Good Sitting Positions for Your Knees

Good sitting positions for your knees are comfortable working postures in which the body's joints are naturally aligned. Maintaining proper positioning is important to long-term knee and joint care. Knee failure is a common issue among aging populations. This can be dissuaded by practicing a healthy, comfortable seated position. This is especially important for those who spend much of their workday seated at a desk. Even while maintaining a proper seated position, it is important to regularly get up, walk and stretch the joints.

  1. Aligned

    • A neutral seated position is important because it reduces stress and strain on the muscles, tendons and skeletal system. In a neutral position, knees should be kept at or slightly below the hip height. Feet should be firmly supported on the ground, using a footrest if necessary. Hips should be parallel to the floor, seated on a cushioned seat. Thighs should be horizontal to the floor, while lower legs are perpendicular to the ground and thighs.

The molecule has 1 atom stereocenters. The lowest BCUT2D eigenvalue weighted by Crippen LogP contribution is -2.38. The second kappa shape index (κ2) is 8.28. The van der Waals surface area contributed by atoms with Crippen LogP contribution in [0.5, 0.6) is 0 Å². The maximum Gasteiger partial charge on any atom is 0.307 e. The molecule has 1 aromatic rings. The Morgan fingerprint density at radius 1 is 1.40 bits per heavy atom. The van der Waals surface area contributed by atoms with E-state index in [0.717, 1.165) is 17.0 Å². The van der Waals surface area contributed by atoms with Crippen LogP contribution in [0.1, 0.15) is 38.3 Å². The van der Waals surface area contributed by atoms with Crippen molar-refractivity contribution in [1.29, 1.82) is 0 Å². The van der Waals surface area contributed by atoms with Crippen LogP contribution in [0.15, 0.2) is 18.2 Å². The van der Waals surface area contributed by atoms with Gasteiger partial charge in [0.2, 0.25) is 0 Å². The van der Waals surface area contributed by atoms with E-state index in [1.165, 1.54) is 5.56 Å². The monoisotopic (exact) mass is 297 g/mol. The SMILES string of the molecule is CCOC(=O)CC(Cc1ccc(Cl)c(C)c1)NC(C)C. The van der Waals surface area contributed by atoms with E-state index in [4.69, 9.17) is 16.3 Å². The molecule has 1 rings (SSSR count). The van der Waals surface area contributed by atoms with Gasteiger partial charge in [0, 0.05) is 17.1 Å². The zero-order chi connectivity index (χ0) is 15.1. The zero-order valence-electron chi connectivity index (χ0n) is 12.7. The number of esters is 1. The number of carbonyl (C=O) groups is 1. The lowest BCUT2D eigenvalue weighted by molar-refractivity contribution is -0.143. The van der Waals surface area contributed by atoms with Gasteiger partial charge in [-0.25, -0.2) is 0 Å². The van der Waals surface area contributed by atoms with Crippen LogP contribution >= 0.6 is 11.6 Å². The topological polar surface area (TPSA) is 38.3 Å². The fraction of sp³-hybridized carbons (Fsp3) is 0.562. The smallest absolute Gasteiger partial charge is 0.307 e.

Behind Knees

    • Right behind your knees is a very sensitive area of tendons where many blood vessels and nerves pass. When the seat of a chair is too long, it may press against the back of your knee, putting painful, harmful pressure on this sensitive area. Adjust your chair for your body size. Ideally, there should be a distance of about three fingers between the back of your knees and the front of the chair.

    Separated

    • Keep your knees slightly separated while seated. When they are pressed together, they can cause tightness in leg muscles or hip pain. You can use a towel or small pillow to keep the knees slightly apart. If your knees tend to fall outward instead, another small towel or pillow can be placed between the chair side and your leg to stop your knees from falling to the side.

    Knee-Level

    • The midpoint of your knees should be slightly lower than the midpoint of your hips. This slope should not be dramatic, as this will result in a sliding sensation, which leads the seated body to tense feet. Adjust the chair height and angle to personalize the seated individual. While this may initially feel slightly uncomfortable or awkward, this is most likely because you are unaccustomed to a proper seated position.

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References

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